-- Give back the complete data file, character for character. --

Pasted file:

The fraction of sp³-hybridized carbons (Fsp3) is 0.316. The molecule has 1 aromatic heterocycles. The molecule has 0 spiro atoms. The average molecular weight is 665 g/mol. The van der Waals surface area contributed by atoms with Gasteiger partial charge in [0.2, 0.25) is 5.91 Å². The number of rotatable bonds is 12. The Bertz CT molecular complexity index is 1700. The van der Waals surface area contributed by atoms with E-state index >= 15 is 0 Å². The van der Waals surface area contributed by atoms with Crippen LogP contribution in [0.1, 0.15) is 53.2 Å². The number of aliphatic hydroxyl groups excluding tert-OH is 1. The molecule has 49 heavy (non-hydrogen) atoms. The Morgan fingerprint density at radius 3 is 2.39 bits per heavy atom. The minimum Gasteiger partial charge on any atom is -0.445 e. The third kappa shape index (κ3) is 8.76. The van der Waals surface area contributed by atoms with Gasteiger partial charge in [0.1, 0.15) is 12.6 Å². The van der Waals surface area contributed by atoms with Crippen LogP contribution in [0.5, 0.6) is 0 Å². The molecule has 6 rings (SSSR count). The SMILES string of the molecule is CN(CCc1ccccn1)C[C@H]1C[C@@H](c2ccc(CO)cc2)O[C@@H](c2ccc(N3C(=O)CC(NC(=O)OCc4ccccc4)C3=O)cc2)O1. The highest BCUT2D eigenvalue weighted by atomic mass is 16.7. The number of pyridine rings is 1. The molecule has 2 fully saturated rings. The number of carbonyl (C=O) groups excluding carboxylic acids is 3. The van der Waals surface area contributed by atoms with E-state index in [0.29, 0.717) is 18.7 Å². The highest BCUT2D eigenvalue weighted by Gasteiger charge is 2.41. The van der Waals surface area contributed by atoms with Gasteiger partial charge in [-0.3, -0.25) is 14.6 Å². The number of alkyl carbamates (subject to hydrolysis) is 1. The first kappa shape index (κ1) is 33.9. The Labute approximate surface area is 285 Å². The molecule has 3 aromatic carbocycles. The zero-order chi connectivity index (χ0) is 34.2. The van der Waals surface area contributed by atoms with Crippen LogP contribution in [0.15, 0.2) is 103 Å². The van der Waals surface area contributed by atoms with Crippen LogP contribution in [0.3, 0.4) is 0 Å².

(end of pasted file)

The fraction of sp³-hybridized carbons (Fsp3) is 0.316. The molecule has 1 aromatic heterocycles. The molecule has 0 spiro atoms. The average molecular weight is 665 g/mol. The van der Waals surface area contributed by atoms with Gasteiger partial charge in [0.2, 0.25) is 5.91 Å². The number of rotatable bonds is 12. The Bertz CT molecular complexity index is 1700. The van der Waals surface area contributed by atoms with E-state index >= 15 is 0 Å². The van der Waals surface area contributed by atoms with Crippen LogP contribution in [0.1, 0.15) is 53.2 Å². The number of aliphatic hydroxyl groups excluding tert-OH is 1. The molecule has 49 heavy (non-hydrogen) atoms. The Morgan fingerprint density at radius 3 is 2.39 bits per heavy atom. The minimum Gasteiger partial charge on any atom is -0.445 e. The third kappa shape index (κ3) is 8.76. The van der Waals surface area contributed by atoms with Gasteiger partial charge in [0.1, 0.15) is 12.6 Å². The van der Waals surface area contributed by atoms with Crippen LogP contribution in [0.5, 0.6) is 0 Å². The molecule has 6 rings (SSSR count). The SMILES string of the molecule is CN(CCc1ccccn1)C[C@H]1C[C@@H](c2ccc(CO)cc2)O[C@@H](c2ccc(N3C(=O)CC(NC(=O)OCc4ccccc4)C3=O)cc2)O1. The highest BCUT2D eigenvalue weighted by atomic mass is 16.7. The number of pyridine rings is 1. The molecule has 2 fully saturated rings. The number of carbonyl (C=O) groups excluding carboxylic acids is 3. The van der Waals surface area contributed by atoms with E-state index in [0.29, 0.717) is 18.7 Å². The highest BCUT2D eigenvalue weighted by Gasteiger charge is 2.41. The van der Waals surface area contributed by atoms with Gasteiger partial charge in [-0.3, -0.25) is 14.6 Å². The number of alkyl carbamates (subject to hydrolysis) is 1. The first kappa shape index (κ1) is 33.9. The Labute approximate surface area is 285 Å². The molecule has 3 aromatic carbocycles. The zero-order chi connectivity index (χ0) is 34.2. The van der Waals surface area contributed by atoms with Crippen LogP contribution in [0.15, 0.2) is 103 Å². The van der Waals surface area contributed by atoms with Crippen LogP contribution in [0.3, 0.4) is 0 Å².